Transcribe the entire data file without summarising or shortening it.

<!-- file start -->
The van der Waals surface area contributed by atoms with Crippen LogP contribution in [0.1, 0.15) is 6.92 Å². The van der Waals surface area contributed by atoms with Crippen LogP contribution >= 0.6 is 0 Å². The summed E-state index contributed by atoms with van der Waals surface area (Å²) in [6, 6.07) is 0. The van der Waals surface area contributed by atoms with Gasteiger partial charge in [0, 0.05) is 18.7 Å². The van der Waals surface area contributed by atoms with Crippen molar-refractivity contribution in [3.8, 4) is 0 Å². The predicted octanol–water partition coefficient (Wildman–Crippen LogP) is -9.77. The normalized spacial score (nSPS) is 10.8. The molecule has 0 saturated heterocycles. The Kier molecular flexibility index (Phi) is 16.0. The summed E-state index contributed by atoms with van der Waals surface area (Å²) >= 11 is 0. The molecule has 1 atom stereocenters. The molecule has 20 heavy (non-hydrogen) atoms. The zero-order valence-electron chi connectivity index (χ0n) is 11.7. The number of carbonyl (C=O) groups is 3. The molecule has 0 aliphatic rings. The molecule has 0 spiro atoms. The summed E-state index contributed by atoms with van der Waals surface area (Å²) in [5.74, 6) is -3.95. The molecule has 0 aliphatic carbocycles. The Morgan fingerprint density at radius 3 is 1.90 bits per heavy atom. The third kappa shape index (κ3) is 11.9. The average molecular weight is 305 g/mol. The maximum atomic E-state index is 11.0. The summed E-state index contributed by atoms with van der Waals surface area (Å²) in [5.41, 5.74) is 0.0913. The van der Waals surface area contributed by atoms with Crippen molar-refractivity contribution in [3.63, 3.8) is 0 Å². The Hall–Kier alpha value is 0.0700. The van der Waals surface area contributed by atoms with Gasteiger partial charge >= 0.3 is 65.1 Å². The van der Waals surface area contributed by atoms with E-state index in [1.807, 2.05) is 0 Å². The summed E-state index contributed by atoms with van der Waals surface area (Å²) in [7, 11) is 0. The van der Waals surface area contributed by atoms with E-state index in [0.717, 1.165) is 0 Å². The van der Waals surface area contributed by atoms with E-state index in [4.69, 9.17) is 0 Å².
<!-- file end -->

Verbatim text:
The van der Waals surface area contributed by atoms with Crippen LogP contribution in [0.1, 0.15) is 6.92 Å². The van der Waals surface area contributed by atoms with Crippen LogP contribution >= 0.6 is 0 Å². The summed E-state index contributed by atoms with van der Waals surface area (Å²) in [6, 6.07) is 0. The van der Waals surface area contributed by atoms with Gasteiger partial charge in [0, 0.05) is 18.7 Å². The van der Waals surface area contributed by atoms with Crippen molar-refractivity contribution in [3.8, 4) is 0 Å². The predicted octanol–water partition coefficient (Wildman–Crippen LogP) is -9.77. The normalized spacial score (nSPS) is 10.8. The molecule has 0 saturated heterocycles. The Kier molecular flexibility index (Phi) is 16.0. The summed E-state index contributed by atoms with van der Waals surface area (Å²) >= 11 is 0. The molecule has 1 atom stereocenters. The molecule has 20 heavy (non-hydrogen) atoms. The zero-order valence-electron chi connectivity index (χ0n) is 11.7. The number of carbonyl (C=O) groups is 3. The molecule has 0 aliphatic rings. The molecule has 0 spiro atoms. The summed E-state index contributed by atoms with van der Waals surface area (Å²) in [5.74, 6) is -3.95. The molecule has 0 aliphatic carbocycles. The Morgan fingerprint density at radius 3 is 1.90 bits per heavy atom. The third kappa shape index (κ3) is 11.9. The average molecular weight is 305 g/mol. The maximum atomic E-state index is 11.0. The summed E-state index contributed by atoms with van der Waals surface area (Å²) in [5.41, 5.74) is 0.0913. The van der Waals surface area contributed by atoms with Crippen molar-refractivity contribution in [3.63, 3.8) is 0 Å². The Hall–Kier alpha value is 0.0700. The van der Waals surface area contributed by atoms with Gasteiger partial charge >= 0.3 is 65.1 Å². The van der Waals surface area contributed by atoms with E-state index in [1.807, 2.05) is 0 Å². The summed E-state index contributed by atoms with van der Waals surface area (Å²) in [7, 11) is 0. The van der Waals surface area contributed by atoms with E-state index in [0.717, 1.165) is 0 Å². The van der Waals surface area contributed by atoms with E-state index in [4.69, 9.17) is 0 Å².